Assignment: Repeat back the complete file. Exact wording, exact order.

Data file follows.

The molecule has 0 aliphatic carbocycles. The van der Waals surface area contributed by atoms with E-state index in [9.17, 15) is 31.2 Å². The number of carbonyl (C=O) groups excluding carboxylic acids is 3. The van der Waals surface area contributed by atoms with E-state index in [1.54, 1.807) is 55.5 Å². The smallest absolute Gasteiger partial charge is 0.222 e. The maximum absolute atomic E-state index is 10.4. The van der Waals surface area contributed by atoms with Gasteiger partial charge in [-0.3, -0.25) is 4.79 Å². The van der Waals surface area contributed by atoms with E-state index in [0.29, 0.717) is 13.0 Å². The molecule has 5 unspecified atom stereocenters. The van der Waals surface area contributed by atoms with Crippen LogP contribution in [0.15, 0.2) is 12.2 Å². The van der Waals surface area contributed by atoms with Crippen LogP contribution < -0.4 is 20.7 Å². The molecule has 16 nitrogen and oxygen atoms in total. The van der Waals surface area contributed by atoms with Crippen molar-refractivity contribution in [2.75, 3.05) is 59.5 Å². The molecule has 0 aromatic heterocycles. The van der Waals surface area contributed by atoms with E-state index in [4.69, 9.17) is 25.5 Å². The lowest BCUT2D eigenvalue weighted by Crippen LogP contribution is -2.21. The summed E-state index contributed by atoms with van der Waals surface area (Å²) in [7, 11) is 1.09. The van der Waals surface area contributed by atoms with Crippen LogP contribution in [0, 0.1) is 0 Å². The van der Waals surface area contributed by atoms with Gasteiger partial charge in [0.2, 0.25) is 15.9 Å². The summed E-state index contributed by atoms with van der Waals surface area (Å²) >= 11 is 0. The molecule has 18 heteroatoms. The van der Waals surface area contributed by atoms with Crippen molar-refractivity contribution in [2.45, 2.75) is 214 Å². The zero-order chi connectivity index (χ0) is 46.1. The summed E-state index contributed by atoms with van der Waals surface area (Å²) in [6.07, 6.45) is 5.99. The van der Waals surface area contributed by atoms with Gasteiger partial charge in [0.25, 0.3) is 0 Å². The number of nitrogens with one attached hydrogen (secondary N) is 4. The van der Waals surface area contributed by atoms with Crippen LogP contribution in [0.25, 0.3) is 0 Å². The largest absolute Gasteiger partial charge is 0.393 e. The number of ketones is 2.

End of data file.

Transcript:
The molecule has 0 aliphatic carbocycles. The van der Waals surface area contributed by atoms with E-state index in [9.17, 15) is 31.2 Å². The number of carbonyl (C=O) groups excluding carboxylic acids is 3. The van der Waals surface area contributed by atoms with E-state index in [1.54, 1.807) is 55.5 Å². The smallest absolute Gasteiger partial charge is 0.222 e. The maximum absolute atomic E-state index is 10.4. The van der Waals surface area contributed by atoms with Gasteiger partial charge in [-0.3, -0.25) is 4.79 Å². The van der Waals surface area contributed by atoms with E-state index in [0.29, 0.717) is 13.0 Å². The molecule has 5 unspecified atom stereocenters. The van der Waals surface area contributed by atoms with Crippen LogP contribution in [0.15, 0.2) is 12.2 Å². The van der Waals surface area contributed by atoms with Crippen LogP contribution < -0.4 is 20.7 Å². The molecule has 16 nitrogen and oxygen atoms in total. The van der Waals surface area contributed by atoms with Crippen molar-refractivity contribution in [2.75, 3.05) is 59.5 Å². The molecule has 0 aromatic heterocycles. The van der Waals surface area contributed by atoms with E-state index in [4.69, 9.17) is 25.5 Å². The lowest BCUT2D eigenvalue weighted by Crippen LogP contribution is -2.21. The summed E-state index contributed by atoms with van der Waals surface area (Å²) in [7, 11) is 1.09. The van der Waals surface area contributed by atoms with Crippen LogP contribution in [0, 0.1) is 0 Å². The van der Waals surface area contributed by atoms with Gasteiger partial charge in [0.2, 0.25) is 15.9 Å². The summed E-state index contributed by atoms with van der Waals surface area (Å²) >= 11 is 0. The molecule has 18 heteroatoms. The van der Waals surface area contributed by atoms with Crippen molar-refractivity contribution in [2.45, 2.75) is 214 Å². The zero-order chi connectivity index (χ0) is 46.1. The summed E-state index contributed by atoms with van der Waals surface area (Å²) in [6.07, 6.45) is 5.99. The van der Waals surface area contributed by atoms with Gasteiger partial charge in [0.25, 0.3) is 0 Å². The number of nitrogens with one attached hydrogen (secondary N) is 4. The van der Waals surface area contributed by atoms with Crippen LogP contribution in [0.25, 0.3) is 0 Å². The largest absolute Gasteiger partial charge is 0.393 e. The number of ketones is 2.